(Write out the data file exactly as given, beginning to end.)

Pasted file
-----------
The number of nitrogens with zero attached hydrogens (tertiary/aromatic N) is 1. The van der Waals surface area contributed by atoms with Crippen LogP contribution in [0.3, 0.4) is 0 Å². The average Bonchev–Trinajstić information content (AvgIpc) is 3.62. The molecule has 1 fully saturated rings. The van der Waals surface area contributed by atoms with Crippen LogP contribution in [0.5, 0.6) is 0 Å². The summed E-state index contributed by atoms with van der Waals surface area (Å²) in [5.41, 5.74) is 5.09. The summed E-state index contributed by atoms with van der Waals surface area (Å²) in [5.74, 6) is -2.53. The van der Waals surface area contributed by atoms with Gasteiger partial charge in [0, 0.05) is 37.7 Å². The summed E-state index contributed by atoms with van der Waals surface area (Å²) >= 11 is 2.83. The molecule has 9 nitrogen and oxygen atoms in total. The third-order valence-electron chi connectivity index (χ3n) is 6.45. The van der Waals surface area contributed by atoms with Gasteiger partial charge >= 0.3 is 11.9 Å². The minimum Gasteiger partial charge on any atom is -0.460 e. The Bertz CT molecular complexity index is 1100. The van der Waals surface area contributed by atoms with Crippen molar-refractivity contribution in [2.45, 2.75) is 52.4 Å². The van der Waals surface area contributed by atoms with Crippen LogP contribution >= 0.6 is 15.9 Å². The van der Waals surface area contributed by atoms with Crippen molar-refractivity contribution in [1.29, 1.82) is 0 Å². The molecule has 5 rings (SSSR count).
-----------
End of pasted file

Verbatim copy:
The number of nitrogens with zero attached hydrogens (tertiary/aromatic N) is 1. The van der Waals surface area contributed by atoms with Crippen LogP contribution in [0.3, 0.4) is 0 Å². The average Bonchev–Trinajstić information content (AvgIpc) is 3.62. The molecule has 1 fully saturated rings. The van der Waals surface area contributed by atoms with Crippen LogP contribution in [0.5, 0.6) is 0 Å². The summed E-state index contributed by atoms with van der Waals surface area (Å²) in [5.41, 5.74) is 5.09. The summed E-state index contributed by atoms with van der Waals surface area (Å²) in [5.74, 6) is -2.53. The van der Waals surface area contributed by atoms with Gasteiger partial charge in [0, 0.05) is 37.7 Å². The summed E-state index contributed by atoms with van der Waals surface area (Å²) >= 11 is 2.83. The molecule has 9 nitrogen and oxygen atoms in total. The third-order valence-electron chi connectivity index (χ3n) is 6.45. The van der Waals surface area contributed by atoms with Gasteiger partial charge >= 0.3 is 11.9 Å². The minimum Gasteiger partial charge on any atom is -0.460 e. The Bertz CT molecular complexity index is 1100. The van der Waals surface area contributed by atoms with Crippen molar-refractivity contribution in [2.45, 2.75) is 52.4 Å². The van der Waals surface area contributed by atoms with Crippen LogP contribution >= 0.6 is 15.9 Å². The van der Waals surface area contributed by atoms with Crippen molar-refractivity contribution in [1.29, 1.82) is 0 Å². The molecule has 5 rings (SSSR count).